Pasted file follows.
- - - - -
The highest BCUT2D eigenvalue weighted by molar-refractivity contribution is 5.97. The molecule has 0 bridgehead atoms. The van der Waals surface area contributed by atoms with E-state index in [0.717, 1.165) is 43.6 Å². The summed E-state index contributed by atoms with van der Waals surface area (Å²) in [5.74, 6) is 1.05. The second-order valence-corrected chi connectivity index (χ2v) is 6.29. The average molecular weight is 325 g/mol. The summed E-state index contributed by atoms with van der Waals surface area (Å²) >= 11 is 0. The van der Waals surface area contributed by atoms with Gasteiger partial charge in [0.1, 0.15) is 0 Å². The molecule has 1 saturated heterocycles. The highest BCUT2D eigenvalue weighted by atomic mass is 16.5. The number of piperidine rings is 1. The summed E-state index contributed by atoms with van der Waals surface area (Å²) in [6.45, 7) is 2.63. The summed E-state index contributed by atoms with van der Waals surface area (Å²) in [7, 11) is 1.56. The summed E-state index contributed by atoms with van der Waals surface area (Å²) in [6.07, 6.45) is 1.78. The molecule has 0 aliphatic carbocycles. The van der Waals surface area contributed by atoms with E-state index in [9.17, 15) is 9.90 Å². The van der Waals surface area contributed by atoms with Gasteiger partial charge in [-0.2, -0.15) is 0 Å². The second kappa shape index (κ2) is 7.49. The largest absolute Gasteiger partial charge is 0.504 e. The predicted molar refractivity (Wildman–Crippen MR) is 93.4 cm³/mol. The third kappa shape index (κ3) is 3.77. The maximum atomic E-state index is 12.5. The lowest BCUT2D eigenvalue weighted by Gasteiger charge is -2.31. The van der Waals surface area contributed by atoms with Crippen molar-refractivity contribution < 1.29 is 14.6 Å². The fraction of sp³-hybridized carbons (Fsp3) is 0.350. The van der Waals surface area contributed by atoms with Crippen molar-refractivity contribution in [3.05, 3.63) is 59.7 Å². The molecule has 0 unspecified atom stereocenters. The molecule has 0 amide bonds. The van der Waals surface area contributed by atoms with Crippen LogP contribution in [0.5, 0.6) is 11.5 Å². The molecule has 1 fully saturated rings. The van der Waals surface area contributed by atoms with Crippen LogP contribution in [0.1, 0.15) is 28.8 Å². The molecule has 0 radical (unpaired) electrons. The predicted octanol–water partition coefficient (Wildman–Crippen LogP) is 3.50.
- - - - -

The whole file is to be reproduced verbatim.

The highest BCUT2D eigenvalue weighted by molar-refractivity contribution is 5.97. The molecule has 0 bridgehead atoms. The van der Waals surface area contributed by atoms with E-state index in [0.717, 1.165) is 43.6 Å². The summed E-state index contributed by atoms with van der Waals surface area (Å²) in [5.74, 6) is 1.05. The second-order valence-corrected chi connectivity index (χ2v) is 6.29. The average molecular weight is 325 g/mol. The summed E-state index contributed by atoms with van der Waals surface area (Å²) >= 11 is 0. The van der Waals surface area contributed by atoms with Gasteiger partial charge in [0.1, 0.15) is 0 Å². The molecule has 1 saturated heterocycles. The highest BCUT2D eigenvalue weighted by atomic mass is 16.5. The number of piperidine rings is 1. The summed E-state index contributed by atoms with van der Waals surface area (Å²) in [6.45, 7) is 2.63. The summed E-state index contributed by atoms with van der Waals surface area (Å²) in [7, 11) is 1.56. The summed E-state index contributed by atoms with van der Waals surface area (Å²) in [6.07, 6.45) is 1.78. The molecule has 0 aliphatic carbocycles. The van der Waals surface area contributed by atoms with E-state index in [9.17, 15) is 9.90 Å². The van der Waals surface area contributed by atoms with Gasteiger partial charge in [-0.2, -0.15) is 0 Å². The second kappa shape index (κ2) is 7.49. The largest absolute Gasteiger partial charge is 0.504 e. The predicted molar refractivity (Wildman–Crippen MR) is 93.4 cm³/mol. The third kappa shape index (κ3) is 3.77. The maximum atomic E-state index is 12.5. The lowest BCUT2D eigenvalue weighted by Gasteiger charge is -2.31. The van der Waals surface area contributed by atoms with Crippen molar-refractivity contribution < 1.29 is 14.6 Å². The fraction of sp³-hybridized carbons (Fsp3) is 0.350. The van der Waals surface area contributed by atoms with Crippen molar-refractivity contribution in [3.05, 3.63) is 59.7 Å². The molecule has 0 unspecified atom stereocenters. The molecule has 0 amide bonds. The van der Waals surface area contributed by atoms with Crippen LogP contribution in [0.5, 0.6) is 11.5 Å². The molecule has 1 fully saturated rings. The van der Waals surface area contributed by atoms with Crippen LogP contribution in [0.1, 0.15) is 28.8 Å². The molecule has 0 radical (unpaired) electrons. The predicted octanol–water partition coefficient (Wildman–Crippen LogP) is 3.50.